Still, authorities lacked evidence pointing conclusively to any particular students. Finally, on Thursday, they uncovered information on several students which checked with the circumstantial facts of the case.
They were immediately questioned by local police, and by late yesterday afternoon the confessions were secured.
1) Why didn’t the Record print the names of the students? I suspect that today’s Record would. But would today’s Record help out the police? I doubt it.
2) Which house did Coffin live in? Who lives there now?
3) How did police crack the case?
UPDATE: Thanks to JAS for providing this graphic! Post edited.
Thanks to Courtney Wade, our wonderful Director of Institutional Research, for providing this data (via IPEDs) on the history on international enrollment at Williams.
Fall 2014 49
Fall 2013 37
Fall 2012 31
Fall 2011 38
Fall 2010 37
Fall 2009 31
Fall 2008 46
Fall 2007 47
Fall 2006 38
Fall 2005 32
Fall 2004 31
Fall 2003 33
Fall 2002 34
Fall 2001 23
Fall 2000 31
Fall 1999 35
Fall 1998 28
Fall 1997 30
Fall 1996 28
Fall 1995 12
Fall 1994 17
See here for previous discussion. Comments:
I should turn this into a pretty R graphic. Apologies for my laziness. Thanks JAS!
2) Approximately 50 international students are in the class of 2019. Why the big jump up in the last two years?
3) The last big jump was the doubling between 1995 and 1996. Who made that decision? Kudos to them!
4) The big drop between 2008/2009 and 2010 was probably (?) caused by the ending of need-blind admissions for international students. Of course, that policy change is still in place, but the dramatic increase in the quality (and wealth) of international applicants has made it much less of an issue.
From the Record (text) in November 1957:
Tallmadge Killed In Air Crash
Senior Edward S. Tallmadge, Jr. was killed instantly Sunday night
when a plane he chartered to fly a date home crashed into a moun-
tain 15 miles west of Williamstown.
Also killed was Pilot Donald P. Duquette, 25, of Adams. He was
an employee of Mohawk Valley Aviation Co. of North Adams, own-
er of the plane.
The victims were on the last leg of a round trip to LaGuardia Air-
port, N. Y., where they dropped off Tallmadge’s Amherst weekend
date. The plane plowed into a wooded area near Grafton, N. Y., at a 45 degree angle.
Tallmadge, 21, was the son of Mr. and Mrs. Edward S. Tallmadge
of Milwaukee. He was president of WMS and instrumental in its
recent expansion program. He was social chairman of Delta Kappa
Epsilon and had participated in woe, the German Club, the Flying Club and varsity soccer and skiing.
The plane was reported overdue at North Adams airport Sunday
evening, but wreckage was not found until early Monday. Local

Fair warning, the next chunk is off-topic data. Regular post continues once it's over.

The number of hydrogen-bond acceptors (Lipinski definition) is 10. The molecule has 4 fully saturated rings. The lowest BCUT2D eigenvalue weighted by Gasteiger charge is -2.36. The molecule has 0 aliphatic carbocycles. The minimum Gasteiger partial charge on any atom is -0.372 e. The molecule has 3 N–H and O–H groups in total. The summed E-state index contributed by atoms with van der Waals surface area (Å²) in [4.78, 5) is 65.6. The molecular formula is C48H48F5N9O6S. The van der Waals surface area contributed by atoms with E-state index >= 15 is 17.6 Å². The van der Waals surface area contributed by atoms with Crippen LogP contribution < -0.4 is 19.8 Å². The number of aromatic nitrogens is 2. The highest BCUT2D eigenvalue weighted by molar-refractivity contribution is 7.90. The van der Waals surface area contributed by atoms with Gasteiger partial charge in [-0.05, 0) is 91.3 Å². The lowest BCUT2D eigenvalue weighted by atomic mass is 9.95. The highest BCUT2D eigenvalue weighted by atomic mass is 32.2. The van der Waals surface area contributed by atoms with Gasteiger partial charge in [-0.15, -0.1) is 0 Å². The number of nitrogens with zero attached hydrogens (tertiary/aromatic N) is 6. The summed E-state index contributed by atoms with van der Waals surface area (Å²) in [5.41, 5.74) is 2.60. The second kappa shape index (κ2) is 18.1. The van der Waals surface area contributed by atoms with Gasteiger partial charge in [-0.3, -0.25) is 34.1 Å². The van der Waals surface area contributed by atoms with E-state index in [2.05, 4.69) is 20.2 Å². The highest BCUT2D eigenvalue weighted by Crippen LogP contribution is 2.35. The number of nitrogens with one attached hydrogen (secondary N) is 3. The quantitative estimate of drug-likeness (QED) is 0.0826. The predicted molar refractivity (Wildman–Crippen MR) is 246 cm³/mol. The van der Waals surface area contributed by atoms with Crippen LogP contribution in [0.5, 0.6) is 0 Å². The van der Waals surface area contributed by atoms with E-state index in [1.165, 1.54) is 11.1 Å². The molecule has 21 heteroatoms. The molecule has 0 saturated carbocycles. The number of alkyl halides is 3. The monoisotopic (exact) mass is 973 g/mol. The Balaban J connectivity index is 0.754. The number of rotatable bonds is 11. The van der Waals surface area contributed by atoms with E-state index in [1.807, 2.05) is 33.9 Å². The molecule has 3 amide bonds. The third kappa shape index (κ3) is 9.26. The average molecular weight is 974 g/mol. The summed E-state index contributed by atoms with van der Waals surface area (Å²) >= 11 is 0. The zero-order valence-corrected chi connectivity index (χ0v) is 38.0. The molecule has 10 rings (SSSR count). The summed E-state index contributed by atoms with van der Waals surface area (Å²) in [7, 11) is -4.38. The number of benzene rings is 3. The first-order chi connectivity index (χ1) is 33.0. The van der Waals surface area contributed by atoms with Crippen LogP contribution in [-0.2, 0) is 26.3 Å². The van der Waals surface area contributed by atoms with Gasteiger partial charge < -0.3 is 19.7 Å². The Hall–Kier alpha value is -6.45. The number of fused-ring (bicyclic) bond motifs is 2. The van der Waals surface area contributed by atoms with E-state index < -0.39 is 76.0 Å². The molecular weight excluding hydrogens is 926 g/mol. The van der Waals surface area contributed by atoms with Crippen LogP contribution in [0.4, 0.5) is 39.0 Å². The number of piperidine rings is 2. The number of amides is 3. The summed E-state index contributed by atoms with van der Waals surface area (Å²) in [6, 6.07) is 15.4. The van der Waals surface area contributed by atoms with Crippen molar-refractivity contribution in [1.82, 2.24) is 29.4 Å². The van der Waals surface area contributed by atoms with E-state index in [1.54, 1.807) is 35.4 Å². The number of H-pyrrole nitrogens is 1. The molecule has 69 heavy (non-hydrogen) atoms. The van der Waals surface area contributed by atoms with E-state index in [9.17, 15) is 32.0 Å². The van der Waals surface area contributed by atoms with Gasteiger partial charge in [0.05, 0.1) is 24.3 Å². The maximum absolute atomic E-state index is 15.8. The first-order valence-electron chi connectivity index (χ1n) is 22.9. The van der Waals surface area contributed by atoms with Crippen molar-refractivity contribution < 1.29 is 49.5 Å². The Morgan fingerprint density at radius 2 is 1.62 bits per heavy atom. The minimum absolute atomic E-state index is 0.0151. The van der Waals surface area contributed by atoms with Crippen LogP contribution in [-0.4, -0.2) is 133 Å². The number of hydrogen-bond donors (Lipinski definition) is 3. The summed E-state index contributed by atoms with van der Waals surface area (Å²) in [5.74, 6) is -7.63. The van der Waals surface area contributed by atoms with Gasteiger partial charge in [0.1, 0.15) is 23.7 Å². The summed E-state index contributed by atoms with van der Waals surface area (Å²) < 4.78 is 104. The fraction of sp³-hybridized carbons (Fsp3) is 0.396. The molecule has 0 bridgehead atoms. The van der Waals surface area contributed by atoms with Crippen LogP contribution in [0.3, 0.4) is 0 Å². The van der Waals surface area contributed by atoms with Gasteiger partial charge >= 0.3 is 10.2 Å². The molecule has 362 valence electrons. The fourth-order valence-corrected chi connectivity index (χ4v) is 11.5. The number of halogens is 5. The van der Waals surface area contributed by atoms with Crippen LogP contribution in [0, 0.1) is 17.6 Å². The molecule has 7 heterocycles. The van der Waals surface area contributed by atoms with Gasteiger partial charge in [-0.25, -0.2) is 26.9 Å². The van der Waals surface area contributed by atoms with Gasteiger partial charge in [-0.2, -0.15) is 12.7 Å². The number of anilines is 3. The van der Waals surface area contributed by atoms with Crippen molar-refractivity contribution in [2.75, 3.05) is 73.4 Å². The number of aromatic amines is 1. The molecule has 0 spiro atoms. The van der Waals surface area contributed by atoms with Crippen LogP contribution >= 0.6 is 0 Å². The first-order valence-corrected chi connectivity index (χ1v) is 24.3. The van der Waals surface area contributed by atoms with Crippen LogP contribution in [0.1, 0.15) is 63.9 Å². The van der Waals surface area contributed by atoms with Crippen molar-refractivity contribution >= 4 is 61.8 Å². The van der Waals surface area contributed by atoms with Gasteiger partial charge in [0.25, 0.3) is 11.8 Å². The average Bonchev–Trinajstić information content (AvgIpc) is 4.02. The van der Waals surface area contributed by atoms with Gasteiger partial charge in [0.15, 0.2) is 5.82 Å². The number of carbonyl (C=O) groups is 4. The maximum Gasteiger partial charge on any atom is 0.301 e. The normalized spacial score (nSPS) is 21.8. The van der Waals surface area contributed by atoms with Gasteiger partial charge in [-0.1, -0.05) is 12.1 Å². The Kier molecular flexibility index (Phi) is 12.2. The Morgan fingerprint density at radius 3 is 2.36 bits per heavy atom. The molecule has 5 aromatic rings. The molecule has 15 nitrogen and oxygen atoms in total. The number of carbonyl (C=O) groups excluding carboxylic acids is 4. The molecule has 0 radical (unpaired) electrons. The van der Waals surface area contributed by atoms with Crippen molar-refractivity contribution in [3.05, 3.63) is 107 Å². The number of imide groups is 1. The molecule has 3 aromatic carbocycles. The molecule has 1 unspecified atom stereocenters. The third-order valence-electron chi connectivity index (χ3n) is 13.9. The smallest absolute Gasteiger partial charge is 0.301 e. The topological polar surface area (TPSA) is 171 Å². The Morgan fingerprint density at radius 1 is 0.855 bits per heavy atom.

Civil Air Patrol officials organized a search which involved 16 planes and 40 college students.
Exact causes of the wreck were not known Tuesday, but a probe
by the Civil Aeronautics Administration is underway. Raymond E.
Gaudette, an airport mechanic, indicated there is some evidence
the plane came down with a dead engine. Some speculate that It was
out of gas.
According to airport officials the plane was a Cessna 172 delivered
brand new one week before the wreck.
A memorial service for Tallmadge was held in Thompson Memorial Chapel Tuesday evening by Rev. William S. Coffin, chaplain. At press time, arrangements were not complete for his fueral
If memory serves, Coffin was the floundering son of wealth who decided to try the Chaplain’s path opened by his uncle, a reknowned theologian. An early stop on that path was Williams where he alienated many when, in his first weeks on campus, a Deke Senior was killed in the crash of a chartered small plane after a Fall ’57 home football weekend. Coffin, in his capacity as Chaplain, led the memorial service at Thompson Chapel and appeared to fault the Deke for his own death. Coffin’s theory was that the lost classmate had too much money and therefore chartered the plane to return his weekend date to her home in New Jersey. The crash occurred as the plane was returning in bad weather. If our classmate had taken the bus all would have been fine. A number in attendance at Thompson that day stood and walked out in protest.
Neither Coffin nor the undergraduates changed much in the ensuing months and it was not recorded that any protested his decampment for Yale at the end of the year.
What did Coffin say, 58 years ago this fall?
One of a series of posts, as explained in “Williams & the Civil War: The Wrong Side – Introduction“:
At long last, 150 years after the Union prevailed “with a brave army, and a just cause” in the American Civil War, one of the most visible remaining markers of that conflict is on everyone’s lips and coming down…
Williams College, and most Ephs, reflect on the Civil War through a Union lens — correctly so, from both a moral and historical perspective… [s]o let’s use this occasion to learn more from and about Ephs on the subject of the Civil War and especially on the other side: the Confederacy.
Of course, there was no more important contemporaneous Eph observer of the Confederacy than James A. Garfield of the Class of 1856. Everyone associated with Williams College today knows about Garfield’s tragically brief presidency, but too few are educated in Garfield’s road to the White House and the importance of his Civil War and Reconstruction rhetoric and record in getting him there. Garfield’s short stint at Williams (he entered with advanced standing in September of 1854) helped fire his abolitionist passions. A state senator (the youngest) in his home state of Ohio at the time of secession, he used his legislative position to “declare it to be his unalterable determination to oppose the institution of slavery, or any compromise with it. It was a heinous national sin, and he would not condescend to negotiate with it.” As he wrote in a contemporaneous letter: